Dean Israelite’s reboot of “Power Rangers” is meant to be a reboot for a new generation. It has diversity, and vision, and works well in making sense of a lot of the concepts presented in the original series. Fans didn’t need all of the ideas to make sense, hence the rabid popularity in the nineties, but “Power Rangers” offers a sincerity that undercuts the obvious need for the studio to refurbish the Power Rangers for a new generation of fans and potential toy customers. I, for one, really enjoy what Israelite does with his vision of the “Power Rangers” providing minute cosmetic alterations and some big changes in mythos that are hit or miss most times.
You can argue that the movie delves in to material that’s too dark, but I love how the movie readies us for an epic tale of the Mighty Morphin Power Rangers and their battle against evil. Israelite and writer John Gatins bring fans a brand new look at the Power Rangers, where Angel Grove is an economically distraught town, and our five teenagers with attitudes are actually five teenagers trying to find where they belong in the world. “Power Rangers” has a lot of ground work to cover in such a short time and it handles it well with a slew of strong performances from the entire cast. Israelite allows the cast of newcomers to shine as characters of depth and complexity discovering an inner strength, all the while implementing the seasoned supporting cast quite well.
Bryan Cranston is great as Zordon, the character that ties together the mythos, while Elizabeth Banks is delightfully menacing and terrifying as Rita Repulsa. Even Bill Hader gets his chance to shine as the new Alpha, a sentient android who trains the new Power Rangers. “Saban’s Power Rangers” threatens to be as listless as last year’s “Max Steel,” but it balances every element beautifully with brisk pacing, fascinating character focus, and some great action scenes. It’s a shame we’ll likely never see a follow up as I think Banks had more offer as Rita and her tailoring of potential nemesis Tommy Oliver as the Green Ranger. While it’s been pushed aside as a botched reboot, I enjoyed “Power Rangers” then and I truly enjoy it now. It’s a tight and fun fantasy adventure, and I hope we can get more of this new vision someday.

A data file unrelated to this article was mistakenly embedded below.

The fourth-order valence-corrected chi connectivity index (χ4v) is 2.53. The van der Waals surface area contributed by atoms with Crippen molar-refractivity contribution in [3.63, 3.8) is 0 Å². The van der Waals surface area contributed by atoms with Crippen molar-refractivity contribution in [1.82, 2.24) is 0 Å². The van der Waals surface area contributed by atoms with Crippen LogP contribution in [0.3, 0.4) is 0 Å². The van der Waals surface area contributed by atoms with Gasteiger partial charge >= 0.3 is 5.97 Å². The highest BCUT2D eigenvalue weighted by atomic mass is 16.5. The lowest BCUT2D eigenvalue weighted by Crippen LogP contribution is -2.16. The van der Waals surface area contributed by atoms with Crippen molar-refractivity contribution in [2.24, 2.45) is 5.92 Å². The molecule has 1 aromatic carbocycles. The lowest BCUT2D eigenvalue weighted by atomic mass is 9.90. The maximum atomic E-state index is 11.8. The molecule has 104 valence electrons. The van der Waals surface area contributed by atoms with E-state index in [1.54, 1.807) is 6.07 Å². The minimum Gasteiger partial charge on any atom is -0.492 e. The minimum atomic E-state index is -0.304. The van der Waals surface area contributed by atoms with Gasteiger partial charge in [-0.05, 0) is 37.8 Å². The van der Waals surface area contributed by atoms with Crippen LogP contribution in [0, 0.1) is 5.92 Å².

The home release features an audio commentary with Director Dean Israelite and screenwriter John Gatins, both of whom discuss the various elements of the production, offer some insights on the characters, and some plot themes compared to the show. “The Power of the Present” is a two and a half hour nine part documentary (Chapters include “Rangers Then to Now,” “Building the Team,” and “Beyond the Rangers”) exploring every single aspect of the production including the young cast, their sharing of anecdotes making the movie, and of the original show, behind the scenes footage, film clips, the differences in the reboot, costumes, choreography and so much more. There are thirty minutes of deleted scenes which include eighteen deleted, and some alternate and extended scenes. Finally, there is four minutes of outtakes.